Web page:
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Not Slowing Down

Published January 2024 | In Winter 2024

The Wagner family shares a disease — and a doctor.

Not Slowing Down Media

Kip Wagner was 34 years old when he found out he had type 1 diabetes. His daughter, Katie Washnok, was diagnosed at age 12. Kip’s son, Kevin Wagner, was 25.
 

The Wagners are proof that genetics play a big role in type 1 diabetes. They also prove that the disease is not just a young person’s affliction.

“That's one of the misunderstandings about diabetes. We used to call type 2 diabetes adult onset and type 1 juvenile diabetes … but you can have young kids with type 2 diabetes and people in their 20s, 30s, 40s even 50s who get type 1 diabetes,” said Monument Health Endocrinologist John Palmer, D.O.

Kip, now 63, lives in Whitewood. He was referred to Dr. Palmer in 2011. “It took about 30 seconds to figure out I was in the right place,” Kip said. Now Katie, 34, and Kevin, 29, are also treated by Dr. Palmer.

“It’s a family affair for us with Dr. Palmer. My dad, who’s been type 1 for almost 30 years now, is the best testimonial out there for Dr. Palmer,” said Kevin, of Spearfish. When Dr. Palmer was practicing in Sioux Falls, the family would go to Sioux Falls for treatment. And Katie, who now lives in Aberdeen, travels across the state for her appointments with him.

During a recent interview at Rapid City Clinic, Flormann Street, where Dr. Palmer practices, Kip, Kevin and their doctor chatted about glucose levels, insulin units and basal rates with the ease and comfort of old friends.

(L to R): Kip Wagner, Dr. John Palmer, Kevin Wagner

Different diseases

Both types of diabetes involve problems with insulin, a hormone produced by the pancreas to regulate blood glucose ­— also called blood sugar — in the body’s bloodstream. It helps turn the food you eat into energy and store energy away when it’s not needed.

Not enough glucose in the bloodstream means you feel tired and weak. The body could eventually begin burning fat and muscle to keep going. Too much glucose can damage nerves, blood vessels, tissues and organs.

Type 1 diabetes, Dr. Palmer explained, is an autoimmune disease. The body attacks the insulin-producing cells in the pancreas, causing them to stop production. For Kip and Kevin, insulin production tapered off for about two years before stopping. For 12-year-old Katie, her pancreas shut down completely and quickly.

With type 2 diabetes, the body either doesn’t produce enough insulin, doesn’t metabolize it, or both. Although there is a strong genetic factor in type 2 diabetes, poor diet and lack of exercise are its main drivers.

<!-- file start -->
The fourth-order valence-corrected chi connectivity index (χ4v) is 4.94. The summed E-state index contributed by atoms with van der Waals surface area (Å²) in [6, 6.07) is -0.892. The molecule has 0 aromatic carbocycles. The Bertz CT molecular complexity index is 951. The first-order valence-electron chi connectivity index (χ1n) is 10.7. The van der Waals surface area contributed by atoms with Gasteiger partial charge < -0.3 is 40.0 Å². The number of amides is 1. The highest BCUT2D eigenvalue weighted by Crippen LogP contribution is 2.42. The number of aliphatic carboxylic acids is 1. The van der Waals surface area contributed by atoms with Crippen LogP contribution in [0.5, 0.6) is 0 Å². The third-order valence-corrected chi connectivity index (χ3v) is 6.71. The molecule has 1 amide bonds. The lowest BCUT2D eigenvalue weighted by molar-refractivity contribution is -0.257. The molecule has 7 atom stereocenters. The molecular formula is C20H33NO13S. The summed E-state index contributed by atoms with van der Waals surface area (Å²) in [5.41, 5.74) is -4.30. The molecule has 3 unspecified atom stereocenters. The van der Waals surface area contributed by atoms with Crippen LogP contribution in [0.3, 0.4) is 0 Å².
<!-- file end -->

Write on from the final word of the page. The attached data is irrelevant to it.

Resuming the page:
There is little that type 1 patients can do to avoid the disease. Dr. Palmer said Monument Health has been involved in clinical trials of treatments to preserve the insulin-producing cells before the autoimmune system can do its damage.

Advances in treatment

What separates Kip’s early diabetes experience from that of his children are the advances in technology that make it much easier to manage. In 1995, when Kip was diagnosed, living with the disease required regular pin pricks, syringes and a carefully controlled diet.

Now, Dr. Palmer’s type 1 patients regulate their glucose levels via sensors and insulin pumps attached to catheters embedded in the skin. Both devices communicate constantly with a cell phone app that shows glucose levels and allows patients to manually adjust their levels if needed. In addition, the quality of the insulin manufactured today is better, Dr. Palmer said.

“You used to have to really direct your lifestyle around the diabetes. You had to eat at a certain time, take your injections at a certain time and if you didn’t, there was trouble.” Dr. Palmer said. “Now your lifestyle becomes the focus.”

Still diabetes is a daunting diagnosis. That was especially true for Katie when she was diagnosed at just 12 years old. “It was tough, but I was lucky because I had parents who never let me have a pity party,” she recalled. “They said, ‘Yep, you’ve got this and you are going to be in charge of it. It’s not going to be in charge of you. You’re the boss.’ I was like ‘I love being the boss, so let’s do it.’”

When Kevin was diagnosed in August 2019, sensors, pumps and cell phone apps made the disease easier to manage.

“I got lucky I never had to deal with any of that,” he said, referring to the pin pricks and injections that used to control a diabetic’s life. However, he said, diabetes still requires a constant awareness of your health. “I read somewhere that the average diabetic makes 180 more decisions a day about their health than the average person,” Kevin said.

“You still have to be captain of your ship,” Dr. Palmer added.

Written by Dan Daly